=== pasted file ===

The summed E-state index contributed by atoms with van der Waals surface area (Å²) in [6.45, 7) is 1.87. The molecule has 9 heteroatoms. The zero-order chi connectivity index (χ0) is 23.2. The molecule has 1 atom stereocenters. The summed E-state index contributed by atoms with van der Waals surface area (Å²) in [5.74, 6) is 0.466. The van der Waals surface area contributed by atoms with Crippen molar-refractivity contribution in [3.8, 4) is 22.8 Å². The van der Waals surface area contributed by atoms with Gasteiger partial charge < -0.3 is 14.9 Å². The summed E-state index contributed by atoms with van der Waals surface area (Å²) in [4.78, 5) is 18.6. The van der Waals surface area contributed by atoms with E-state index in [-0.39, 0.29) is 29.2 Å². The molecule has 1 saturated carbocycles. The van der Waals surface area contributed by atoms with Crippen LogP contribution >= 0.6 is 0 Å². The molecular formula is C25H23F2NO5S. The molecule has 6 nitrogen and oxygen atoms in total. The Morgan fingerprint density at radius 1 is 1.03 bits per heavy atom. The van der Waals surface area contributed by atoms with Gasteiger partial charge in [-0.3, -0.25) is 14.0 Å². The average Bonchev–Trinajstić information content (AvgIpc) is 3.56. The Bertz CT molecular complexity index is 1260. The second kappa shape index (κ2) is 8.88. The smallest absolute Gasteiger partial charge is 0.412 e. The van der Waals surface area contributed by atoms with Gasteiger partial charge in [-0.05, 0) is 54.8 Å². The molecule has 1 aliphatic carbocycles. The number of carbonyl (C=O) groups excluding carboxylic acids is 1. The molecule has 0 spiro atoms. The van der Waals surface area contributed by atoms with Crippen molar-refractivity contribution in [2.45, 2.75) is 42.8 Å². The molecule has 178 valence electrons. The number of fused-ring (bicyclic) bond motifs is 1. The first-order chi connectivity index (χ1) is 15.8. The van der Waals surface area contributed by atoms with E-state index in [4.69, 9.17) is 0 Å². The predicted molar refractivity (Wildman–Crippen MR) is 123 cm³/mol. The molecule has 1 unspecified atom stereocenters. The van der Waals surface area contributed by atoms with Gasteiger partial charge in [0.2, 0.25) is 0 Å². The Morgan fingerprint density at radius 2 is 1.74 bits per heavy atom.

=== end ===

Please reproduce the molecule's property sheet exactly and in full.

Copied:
The summed E-state index contributed by atoms with van der Waals surface area (Å²) in [6.45, 7) is 1.87. The molecule has 9 heteroatoms. The zero-order chi connectivity index (χ0) is 23.2. The molecule has 1 atom stereocenters. The summed E-state index contributed by atoms with van der Waals surface area (Å²) in [5.74, 6) is 0.466. The van der Waals surface area contributed by atoms with Crippen molar-refractivity contribution in [3.8, 4) is 22.8 Å². The van der Waals surface area contributed by atoms with Gasteiger partial charge < -0.3 is 14.9 Å². The summed E-state index contributed by atoms with van der Waals surface area (Å²) in [4.78, 5) is 18.6. The van der Waals surface area contributed by atoms with E-state index in [-0.39, 0.29) is 29.2 Å². The molecule has 1 saturated carbocycles. The van der Waals surface area contributed by atoms with Crippen LogP contribution >= 0.6 is 0 Å². The molecular formula is C25H23F2NO5S. The molecule has 6 nitrogen and oxygen atoms in total. The Morgan fingerprint density at radius 1 is 1.03 bits per heavy atom. The van der Waals surface area contributed by atoms with Gasteiger partial charge in [-0.3, -0.25) is 14.0 Å². The average Bonchev–Trinajstić information content (AvgIpc) is 3.56. The Bertz CT molecular complexity index is 1260. The second kappa shape index (κ2) is 8.88. The smallest absolute Gasteiger partial charge is 0.412 e. The van der Waals surface area contributed by atoms with Gasteiger partial charge in [-0.05, 0) is 54.8 Å². The molecule has 1 aliphatic carbocycles. The number of carbonyl (C=O) groups excluding carboxylic acids is 1. The molecule has 0 spiro atoms. The van der Waals surface area contributed by atoms with Crippen molar-refractivity contribution in [2.45, 2.75) is 42.8 Å². The molecule has 178 valence electrons. The number of fused-ring (bicyclic) bond motifs is 1. The first-order chi connectivity index (χ1) is 15.8. The van der Waals surface area contributed by atoms with E-state index in [4.69, 9.17) is 0 Å². The predicted molar refractivity (Wildman–Crippen MR) is 123 cm³/mol. The molecule has 1 unspecified atom stereocenters. The van der Waals surface area contributed by atoms with Gasteiger partial charge in [0.2, 0.25) is 0 Å². The Morgan fingerprint density at radius 2 is 1.74 bits per heavy atom.